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In 2021, Realtor associations donated a median of $12,070 to community nonprofits.
That’s up 20.7 percent from a median of $10,000 in 2020 and up 141.4 percent from $5,000 in 2018, according to the National Association of Realtors’ recently released Community Aid and Real Estate (CARE) Report. NAR has more than 1.5 million members and 1,090 local Realtor associations.
“Realtors are deeply involved in their communities and this report shines a light on the great volunteer efforts by NAR members,” said NAR President Leslie Rouda Smith in a statement.
“It is inspiring to see Realtor associations across the country continue to boost local charitable efforts, and I’m proud to be part of such a compassionate and caring group.”
The report is based on June 2022 survey answers from 7,075 respondents who are a mix of general members at large of NAR, broker-owners, association executives (AEs) and multiple listing service (MLS) staff. The survey asked about donations to community nonprofits; schools; local, state, or national associations; and other nonprofits, according to NAR. The survey asked about financial donations made last year, specifically, but other questions, such as those related to volunteering were asked generally.
The respondents were not representative of NAR’s overall membership in terms of experience, skewing toward veterans. Among the respondents overall, 53 percent had 16 or more years of real estate experience. General members at large had a median of 11 years of experience, broker-owners had a median of 24 years and association and MLS staff had a median of 16 years. Just under two-thirds of respondents, 63 percent, were general members at large, 33 percent were broker-owners and 5 percent were AEs or MLS staff.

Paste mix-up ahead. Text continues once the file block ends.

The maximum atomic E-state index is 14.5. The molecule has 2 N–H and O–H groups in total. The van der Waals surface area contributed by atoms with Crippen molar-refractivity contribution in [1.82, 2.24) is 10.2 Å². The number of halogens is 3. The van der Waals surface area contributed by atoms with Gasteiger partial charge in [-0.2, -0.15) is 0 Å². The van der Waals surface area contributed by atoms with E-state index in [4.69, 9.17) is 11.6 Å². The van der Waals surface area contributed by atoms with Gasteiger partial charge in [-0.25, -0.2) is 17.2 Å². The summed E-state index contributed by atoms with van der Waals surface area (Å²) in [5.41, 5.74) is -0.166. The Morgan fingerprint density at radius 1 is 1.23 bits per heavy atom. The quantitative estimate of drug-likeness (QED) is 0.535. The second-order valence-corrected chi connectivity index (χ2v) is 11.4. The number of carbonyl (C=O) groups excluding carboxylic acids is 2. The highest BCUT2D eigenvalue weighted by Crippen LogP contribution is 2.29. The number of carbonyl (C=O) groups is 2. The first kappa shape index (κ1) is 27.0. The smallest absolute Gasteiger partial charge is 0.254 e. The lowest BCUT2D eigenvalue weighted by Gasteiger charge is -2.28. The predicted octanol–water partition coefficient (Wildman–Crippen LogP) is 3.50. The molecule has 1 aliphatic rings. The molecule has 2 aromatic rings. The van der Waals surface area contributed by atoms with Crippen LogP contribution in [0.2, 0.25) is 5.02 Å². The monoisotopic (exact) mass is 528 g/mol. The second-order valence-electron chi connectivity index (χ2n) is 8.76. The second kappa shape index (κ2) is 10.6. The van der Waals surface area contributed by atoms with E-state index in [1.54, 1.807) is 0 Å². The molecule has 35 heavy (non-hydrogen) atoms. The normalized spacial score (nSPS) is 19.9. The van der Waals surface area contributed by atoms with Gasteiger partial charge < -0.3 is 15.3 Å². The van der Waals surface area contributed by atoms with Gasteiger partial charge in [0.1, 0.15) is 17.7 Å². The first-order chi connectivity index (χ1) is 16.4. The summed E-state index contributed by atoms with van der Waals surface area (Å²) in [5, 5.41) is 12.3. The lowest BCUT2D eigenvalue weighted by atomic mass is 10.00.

Nearly half, 49 percent, of respondents said they volunteer the same amount as before the pandemic, while 12 percent said they volunteer more. A third, 33 percent, said they volunteer less and 7 percent weren’t sure.
The survey found that two-thirds of NAR members (66 percent) volunteer monthly and, if they do, they spend an average of eight hours volunteering per month. Those figures haven’t changed since 2018, according to NAR. Of those who volunteer, 73 percent said they volunteer in their communities, while 19 percent said they volunteer for their associations. Members overall spend an average of four hours volunteering.
The same share of association executives or MLS staff volunteer monthly: 66 percent, down slightly from 68 percent in 2020.
The share of those who volunteer monthly rises to 77 percent among broker-owners, though this is a slight decrease from 79 percent in 2020. Of those broker-owners who volunteer, 77 percent volunteer in their communities, while 35 percent volunteer for a Realtor association.
About two-thirds (67 percent) of general members at large reported that their firm encourages its employees to volunteer, nearly flat from 68 percent in 2020. The vast majority of Realtor members at large, 83 percent, said it was an important part of their business plans to be involved in their communities, a slight dip from 85 percent in 2020.
The share of Realtors at large who donated to charity declined a bit last year: from 82 percent in 2020 to 79 percent in 2021. Of those who donated, 83 percent donated to nonprofits while 31 percent donated to a Realtor association. The typical amount they donated annually was $800 in 2021, up from $700 in 2020.
Ninety percent of broker-owners donated in 2021 compared to 92 percent in 2020. Broker-owners as a whole donated a median of $2,300 annually compared to $1,800 in 2020. Of those who donated, 89 percent donated to community nonprofits while 50 percent donated to a Realtor association.
Among AEs and MLS staff, 87 percent made personal donations in 2021. Ninety percent reported that their association held a fundraiser last year for their community, nearly flat from 91 percent in 2020. A slightly smaller share, 85 percent, said they held events that encourage their members to volunteer.
Survey respondents were most likely to have volunteered with food delivery for the elderly or food banks to help with COVID-19 relief efforts, according to the report.